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Additional Sound proofing


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I was initially going to buy a Lexus UX but couldn't live with a black interior and headlining. The lighter coloured ones were only available with white or brown seats! Also I could get a newer Toyota for the same money so a longer warantee .. then, after I bought the Corolla the 10 year warantee came along! 😏

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On 5/18/2022 at 11:14 PM, TonyHSD said:

The entry level Lexus are poorly equipped and I will avoid them at all cost. Fully spec Corolla like gr or excel is better choice. Btw these two Corolla are as god as Audi or bmw inside. 👌👍

I have no complaints about the interior of my Corolla for sure. Nor the exterior actually but since I'm the driver I don't really care what outside looks like anyway.

Apparently this confused the last salesman I spoke to as he couldn't understand why I didn't want to buy a C-HR because of the analogue dash. I tried pointing out to him that the dash was the part of the car I looked at the most but apparently he felt that I should be more concerned with the exterior look.

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On 3/2/2022 at 10:57 PM, clix said:

I am slowly getting into this project. During the weekend, I had some time (and two butyl sound deadening samples), so I took the plunge and remove left side of the boot trim in my TS. This is how it looks like:

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Wheel arch is covered by cca 5mm foam/felt type sound absorbing material. There is also a sound absorbing "sponge" located behind a rear wheel arch. And sound absorbing felt is covering the ventilation holes.

I put some sound deadening material on the rear quarter panel and also on the rear wheel arches. Quarter panel does definitely now sound more dead, but for the wheel arch the difference was not that big. If you taped it before, it did have some resonance, but it is fairly high frequency. After I added sound deadening material, the difference was not that big. It looks like the factory spray on material does a fairly good job at managing lower frequency resonances.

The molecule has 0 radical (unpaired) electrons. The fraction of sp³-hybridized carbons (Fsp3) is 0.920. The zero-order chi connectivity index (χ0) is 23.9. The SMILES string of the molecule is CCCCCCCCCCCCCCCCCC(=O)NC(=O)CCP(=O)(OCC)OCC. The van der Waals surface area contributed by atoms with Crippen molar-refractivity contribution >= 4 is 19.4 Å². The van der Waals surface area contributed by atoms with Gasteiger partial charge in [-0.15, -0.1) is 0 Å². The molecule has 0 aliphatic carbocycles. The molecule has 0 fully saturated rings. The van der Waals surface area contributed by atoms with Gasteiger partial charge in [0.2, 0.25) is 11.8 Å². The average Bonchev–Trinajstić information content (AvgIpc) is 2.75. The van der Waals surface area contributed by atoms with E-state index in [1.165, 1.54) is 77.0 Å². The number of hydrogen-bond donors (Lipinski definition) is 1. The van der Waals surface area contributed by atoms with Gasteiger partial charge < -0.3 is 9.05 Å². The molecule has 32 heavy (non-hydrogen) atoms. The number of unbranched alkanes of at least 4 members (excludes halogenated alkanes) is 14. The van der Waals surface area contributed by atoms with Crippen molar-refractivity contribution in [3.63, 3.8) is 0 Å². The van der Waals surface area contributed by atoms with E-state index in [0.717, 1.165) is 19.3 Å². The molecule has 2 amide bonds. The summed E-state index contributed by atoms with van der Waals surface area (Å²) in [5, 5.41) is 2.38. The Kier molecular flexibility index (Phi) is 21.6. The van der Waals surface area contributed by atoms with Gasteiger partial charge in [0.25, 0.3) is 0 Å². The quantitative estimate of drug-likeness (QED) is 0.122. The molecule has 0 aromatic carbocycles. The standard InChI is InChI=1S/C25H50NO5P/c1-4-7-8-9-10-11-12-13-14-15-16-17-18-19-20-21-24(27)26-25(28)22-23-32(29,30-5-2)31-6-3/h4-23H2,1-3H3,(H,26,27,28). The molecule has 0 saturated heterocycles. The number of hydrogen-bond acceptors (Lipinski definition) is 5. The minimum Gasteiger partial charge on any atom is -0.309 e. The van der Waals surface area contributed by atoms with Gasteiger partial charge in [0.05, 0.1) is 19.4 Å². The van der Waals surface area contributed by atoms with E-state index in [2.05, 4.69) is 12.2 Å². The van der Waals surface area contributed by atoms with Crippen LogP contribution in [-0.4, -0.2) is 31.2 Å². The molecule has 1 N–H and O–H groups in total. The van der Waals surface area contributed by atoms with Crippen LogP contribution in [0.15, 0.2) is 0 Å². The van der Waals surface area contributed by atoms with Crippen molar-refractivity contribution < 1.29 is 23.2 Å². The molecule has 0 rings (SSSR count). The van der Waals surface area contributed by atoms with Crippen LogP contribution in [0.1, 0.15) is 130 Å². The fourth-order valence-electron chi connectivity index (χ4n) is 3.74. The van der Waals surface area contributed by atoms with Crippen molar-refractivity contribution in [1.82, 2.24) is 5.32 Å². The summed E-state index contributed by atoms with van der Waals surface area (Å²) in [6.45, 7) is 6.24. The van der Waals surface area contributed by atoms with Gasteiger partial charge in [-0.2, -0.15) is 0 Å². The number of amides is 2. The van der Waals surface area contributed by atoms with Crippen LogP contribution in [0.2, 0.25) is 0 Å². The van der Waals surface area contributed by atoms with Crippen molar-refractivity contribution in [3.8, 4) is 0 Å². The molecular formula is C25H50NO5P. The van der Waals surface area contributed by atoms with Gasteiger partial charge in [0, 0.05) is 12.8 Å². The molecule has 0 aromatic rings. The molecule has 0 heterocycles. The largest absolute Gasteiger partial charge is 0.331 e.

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I also put butyl mats in the spare wheel opening:

before:

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after:

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With a knock test, this part now feels noticeably more damped, but if it will actually translate to quieter ride, we will see. I hope that it will at least reduce a bit the loud "ping" noise, when you ride over a dilatation on the motorway. It is quite intrusive.

Few days before, was the first time, that I actually spent some time in the back seat, on the motorway and in the tunnels. In my opinion, back seats are even louder than front seats. What was actually surprising, was how much noise was coming from the rear cabin vent. Especially in the tunnels. 

When I removed this part of the trim, it had a sticker on it:

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It would imply, that the same part with the felt exists and probably for a reason. But due to reducing cost and weight, some cars don't have it (maybe all?). Next step is to get some sound deadening foam, felt or maybe eve sound absorbing thinsulate and better insulate this part of the car. I will probably stuff something behind the quarter panel, stick some felt on the trim and also try to put some material in the vicinity of the vent, to absorb as much sound as possible. The good thing is, that sound absorption material is usually not as heavy as a sound deadening or sound blocking material.  🙂 

I would like to point out again, that I am not going for the "put all the materials everywhere" method, mainly because I would like to avoid adding to much mass to a car, that originally has a low payload capability and a weak engine (1.8).  Sound deadening only on "strategic" places, and sound absorbers in the quarter panels and doors. I already received more sound deadening material, that will be used in the future.

Overall, considering the amount of sound insulating material car comes with as standard, and what some other cars have, my guess is, that the car will become a bit quieter, but sadly the low frequency rumble will probably remain.. Low frequencies are verry hard to block/absorb/eliminate. You can check, some Tesla Model 3 and Y forum posts. It already has much more sound insulation material by default, but a lot of users are complaining on low frequency noise, on anything but the smoothest roads. And sound deadening never helped them a lot with this.

I enquired about sound proofing from this guy who did for C-HR here. He says- To soundproof the 4 doors and boot floor area takes a full day and uses 2 Skinz bulk kits.  The labour and material costs are £600.

 

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